Chris Murphy, Chairman, Balloon Dog
We gauge the impact of any economic change by the way it affects our clients. There is a link between their prosperity and ours. Every one of our clients has been adversely affected in some way over the past few months - it's all a question of degree.
The pre-Budget announcement, while it is an attempt to reverse the downward spiral (and as such should be applauded), may not be enough to address the very deep-rooted worries that many consumers have. A few per cent off VAT does not make up for the threat of redundancy, mortgage default and so on. Such anxieties are real.
However, those customers who are still willing to spend, even if more modestly, will migrate to strong brands, great value and a good experience. One of our clients has improved its online shopping channel and seen a 60% increase over the past six weeks, and, ultimately, that helps us.
David Haigh, Chief executive, Brand Finance
Carry on, doctor... Dr Gordon and Nurse Darling are desperately trying to restart the economy's heart after cardiac arrest caused by recession and the credit crisis.
Their defibrillator has two charges - one monetary, the other fiscal. Interest rates have been slashed and the Bank of England is printing money. Taxes will be cut and public investment increased to revive consumer spending.
Having let the patient die through inattention, they are determined to bring it back from the dead in time for the next election. The fact that the 'cure' will result in long-term health problems is of no concern.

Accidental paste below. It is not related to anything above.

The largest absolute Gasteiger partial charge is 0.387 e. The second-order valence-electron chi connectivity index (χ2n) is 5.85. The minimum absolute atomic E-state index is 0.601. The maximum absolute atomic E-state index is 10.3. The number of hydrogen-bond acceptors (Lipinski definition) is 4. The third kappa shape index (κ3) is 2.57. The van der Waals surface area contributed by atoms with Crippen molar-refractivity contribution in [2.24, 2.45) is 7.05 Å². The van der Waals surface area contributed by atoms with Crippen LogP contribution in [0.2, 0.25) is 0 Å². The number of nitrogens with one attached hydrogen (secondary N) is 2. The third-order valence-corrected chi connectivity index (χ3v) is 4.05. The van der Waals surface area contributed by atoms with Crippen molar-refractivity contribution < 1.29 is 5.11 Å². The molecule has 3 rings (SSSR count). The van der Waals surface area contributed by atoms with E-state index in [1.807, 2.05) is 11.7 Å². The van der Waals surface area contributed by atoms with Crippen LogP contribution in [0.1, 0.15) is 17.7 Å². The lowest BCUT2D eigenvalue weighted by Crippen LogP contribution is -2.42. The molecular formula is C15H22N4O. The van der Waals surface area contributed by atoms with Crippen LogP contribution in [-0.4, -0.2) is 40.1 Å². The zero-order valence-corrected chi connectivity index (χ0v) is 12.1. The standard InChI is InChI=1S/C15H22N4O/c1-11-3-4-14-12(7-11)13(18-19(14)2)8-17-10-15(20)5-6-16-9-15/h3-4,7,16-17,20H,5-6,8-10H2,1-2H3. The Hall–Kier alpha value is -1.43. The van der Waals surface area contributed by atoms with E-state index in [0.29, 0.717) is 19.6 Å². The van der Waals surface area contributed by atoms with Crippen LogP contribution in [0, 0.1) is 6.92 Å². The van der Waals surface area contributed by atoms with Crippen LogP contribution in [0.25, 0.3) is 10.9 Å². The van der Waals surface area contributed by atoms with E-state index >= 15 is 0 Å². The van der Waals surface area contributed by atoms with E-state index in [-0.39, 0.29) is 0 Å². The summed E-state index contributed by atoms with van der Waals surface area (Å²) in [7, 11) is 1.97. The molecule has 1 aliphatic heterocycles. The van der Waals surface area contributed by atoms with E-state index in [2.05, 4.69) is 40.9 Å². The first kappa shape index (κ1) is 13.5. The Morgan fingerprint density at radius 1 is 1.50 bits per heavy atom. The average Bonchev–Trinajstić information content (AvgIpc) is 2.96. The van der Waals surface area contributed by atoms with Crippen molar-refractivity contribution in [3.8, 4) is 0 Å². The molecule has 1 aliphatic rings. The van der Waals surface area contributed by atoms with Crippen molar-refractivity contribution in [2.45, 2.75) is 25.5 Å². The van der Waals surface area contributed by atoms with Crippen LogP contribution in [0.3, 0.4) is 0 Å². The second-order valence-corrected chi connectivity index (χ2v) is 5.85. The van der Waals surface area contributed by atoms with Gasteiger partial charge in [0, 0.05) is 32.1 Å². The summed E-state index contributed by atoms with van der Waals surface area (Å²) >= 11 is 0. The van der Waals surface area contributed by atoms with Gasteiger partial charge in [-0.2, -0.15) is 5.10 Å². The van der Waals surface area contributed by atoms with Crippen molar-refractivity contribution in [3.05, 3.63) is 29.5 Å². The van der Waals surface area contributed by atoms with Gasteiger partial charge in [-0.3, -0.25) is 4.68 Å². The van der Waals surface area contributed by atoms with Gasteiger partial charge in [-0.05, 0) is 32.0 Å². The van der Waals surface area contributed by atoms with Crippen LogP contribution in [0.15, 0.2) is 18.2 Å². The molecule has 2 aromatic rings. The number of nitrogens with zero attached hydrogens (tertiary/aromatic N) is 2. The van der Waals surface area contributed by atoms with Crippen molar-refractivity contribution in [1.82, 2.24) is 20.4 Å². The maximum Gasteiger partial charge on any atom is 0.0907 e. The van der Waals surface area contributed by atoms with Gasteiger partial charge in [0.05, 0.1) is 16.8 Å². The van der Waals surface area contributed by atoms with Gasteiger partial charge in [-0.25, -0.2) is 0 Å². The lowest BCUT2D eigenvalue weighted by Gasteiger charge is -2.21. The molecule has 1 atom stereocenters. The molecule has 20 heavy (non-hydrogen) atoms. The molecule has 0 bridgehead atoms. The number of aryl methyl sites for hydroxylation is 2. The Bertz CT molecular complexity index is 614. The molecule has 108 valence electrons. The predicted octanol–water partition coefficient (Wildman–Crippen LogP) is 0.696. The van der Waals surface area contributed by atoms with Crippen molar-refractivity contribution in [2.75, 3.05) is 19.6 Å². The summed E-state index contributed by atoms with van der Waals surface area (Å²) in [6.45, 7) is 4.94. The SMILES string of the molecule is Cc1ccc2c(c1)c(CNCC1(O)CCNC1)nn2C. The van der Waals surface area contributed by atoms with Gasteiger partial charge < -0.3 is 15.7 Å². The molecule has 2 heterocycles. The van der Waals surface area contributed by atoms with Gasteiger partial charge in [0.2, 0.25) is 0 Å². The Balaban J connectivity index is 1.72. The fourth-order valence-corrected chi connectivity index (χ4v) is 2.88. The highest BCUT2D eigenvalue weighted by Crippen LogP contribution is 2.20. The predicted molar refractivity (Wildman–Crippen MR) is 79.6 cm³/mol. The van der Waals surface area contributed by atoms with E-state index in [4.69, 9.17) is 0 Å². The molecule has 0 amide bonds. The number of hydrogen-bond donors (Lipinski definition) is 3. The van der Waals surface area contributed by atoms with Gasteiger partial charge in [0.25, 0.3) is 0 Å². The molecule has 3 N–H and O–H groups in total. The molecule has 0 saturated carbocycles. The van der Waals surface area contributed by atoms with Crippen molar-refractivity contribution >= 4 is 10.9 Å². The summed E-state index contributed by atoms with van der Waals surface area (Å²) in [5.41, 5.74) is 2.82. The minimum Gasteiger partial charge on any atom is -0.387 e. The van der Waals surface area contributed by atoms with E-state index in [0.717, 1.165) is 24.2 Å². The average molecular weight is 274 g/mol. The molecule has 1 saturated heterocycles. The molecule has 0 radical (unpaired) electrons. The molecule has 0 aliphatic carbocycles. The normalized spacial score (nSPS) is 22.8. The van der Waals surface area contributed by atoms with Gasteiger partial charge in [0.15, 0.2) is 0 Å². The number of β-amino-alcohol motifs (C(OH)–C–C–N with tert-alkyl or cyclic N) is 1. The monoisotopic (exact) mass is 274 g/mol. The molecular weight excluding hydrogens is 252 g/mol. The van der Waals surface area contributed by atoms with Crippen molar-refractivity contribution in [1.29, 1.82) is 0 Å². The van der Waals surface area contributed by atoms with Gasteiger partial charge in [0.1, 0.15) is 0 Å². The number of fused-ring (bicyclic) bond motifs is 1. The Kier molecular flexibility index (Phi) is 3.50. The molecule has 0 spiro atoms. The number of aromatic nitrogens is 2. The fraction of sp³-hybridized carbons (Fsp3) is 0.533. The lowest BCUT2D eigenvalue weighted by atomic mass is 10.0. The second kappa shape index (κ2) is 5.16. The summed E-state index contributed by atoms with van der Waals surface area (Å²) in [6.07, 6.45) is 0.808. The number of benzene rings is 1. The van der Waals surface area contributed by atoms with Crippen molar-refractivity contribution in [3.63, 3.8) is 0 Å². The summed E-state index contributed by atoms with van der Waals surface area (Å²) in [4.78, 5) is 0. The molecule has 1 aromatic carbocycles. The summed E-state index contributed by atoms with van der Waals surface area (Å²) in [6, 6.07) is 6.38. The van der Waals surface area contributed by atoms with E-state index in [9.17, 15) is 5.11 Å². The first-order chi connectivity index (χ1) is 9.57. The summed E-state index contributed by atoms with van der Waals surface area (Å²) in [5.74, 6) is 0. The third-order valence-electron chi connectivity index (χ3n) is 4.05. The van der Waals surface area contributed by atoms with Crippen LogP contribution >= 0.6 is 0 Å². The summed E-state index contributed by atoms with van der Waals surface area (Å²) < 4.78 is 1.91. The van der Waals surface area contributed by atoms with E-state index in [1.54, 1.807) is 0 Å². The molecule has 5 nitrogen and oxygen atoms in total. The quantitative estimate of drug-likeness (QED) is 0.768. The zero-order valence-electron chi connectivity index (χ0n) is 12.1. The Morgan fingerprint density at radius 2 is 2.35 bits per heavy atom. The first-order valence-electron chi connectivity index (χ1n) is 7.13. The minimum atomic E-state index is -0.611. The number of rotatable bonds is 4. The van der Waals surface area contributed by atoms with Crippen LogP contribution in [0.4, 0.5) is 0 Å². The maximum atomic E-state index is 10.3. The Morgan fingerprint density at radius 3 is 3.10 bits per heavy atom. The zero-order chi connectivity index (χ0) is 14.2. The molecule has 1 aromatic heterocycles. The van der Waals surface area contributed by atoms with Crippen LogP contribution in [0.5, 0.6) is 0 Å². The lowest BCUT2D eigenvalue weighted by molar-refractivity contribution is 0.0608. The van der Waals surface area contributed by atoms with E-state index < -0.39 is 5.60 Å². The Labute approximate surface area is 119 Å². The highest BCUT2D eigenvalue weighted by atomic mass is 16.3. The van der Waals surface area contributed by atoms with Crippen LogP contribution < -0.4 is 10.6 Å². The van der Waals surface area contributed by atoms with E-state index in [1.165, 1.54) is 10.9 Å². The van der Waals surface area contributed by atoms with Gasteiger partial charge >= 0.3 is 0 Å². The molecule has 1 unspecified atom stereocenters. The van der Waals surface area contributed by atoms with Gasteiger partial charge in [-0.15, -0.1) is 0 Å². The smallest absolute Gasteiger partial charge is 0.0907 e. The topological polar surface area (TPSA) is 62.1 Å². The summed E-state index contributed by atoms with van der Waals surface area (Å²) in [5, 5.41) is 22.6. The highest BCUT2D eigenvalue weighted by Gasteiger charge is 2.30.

It is clear that these measures are directed at socio-demographic groups most likely to vote Labour 18 months from now. Public-sector workers, pensioners, the unemployed and the low-paid benefit most. The economic stimulus will favour brands targeting these groups. Value for money and retailers' own-label offers in food and drink categories will benefit most of all. Luxury goods and consumer durables should pack up and become tax exiles.
Fiona Brierley, head of marketing, Strutt & Parker
The report contained limited measures to support homeowners and mortgage-lending. Its property potential will depend more on how successfully it stimulates consumer confidence.
What the property market needs most is for banks to start lending into the property sector again, at favourable rates. While the property we handle is in the more premium sector, we are dependent on movement starting from the bottom up.
In marketing terms, we are targeting buyers much more, emphasising our web activity, where we know buyers start their searches. We are communicating with positive realism, saying there is still a market out there, albeit reduced, for realistic sellers and buyers who want or have to move. It's also at a time like this that the more experienced and professional agents shine. We are working our databases, relationships and market knowledge to put deals together. It's hard work, but we have a more differentiated offering, so there is plenty to build on in brand-communication terms.
Will Ghali, Marketing director, Cobra Beer
The pre-Budget report has not brought good news for beer brands and brewers, and this latest duty increase comes after the chancellor implemented a 4p-a-pint increase in March - effectively increasing tax on alcohol by a massive 17% this year.
Having announced above-inflation increases for the next four years, this is another kick in the teeth for the brewing industry, particularly coming at a time of rising raw-material costs, five pub closures a day and consumers cutting back their spending on alcohol.
What makes it all the more difficult to swallow, though, is that beer seems to have been singled out for particularly rough treatment by the government and is now the most heavily taxed alcoholic beverage.
This appears a short-sighted approach to take, given that these duty hikes will almost certainly reduce the beer industry's sales further and, as a consequence, reduce revenue for the Chancellor's coffers.
This article was first published on Marketing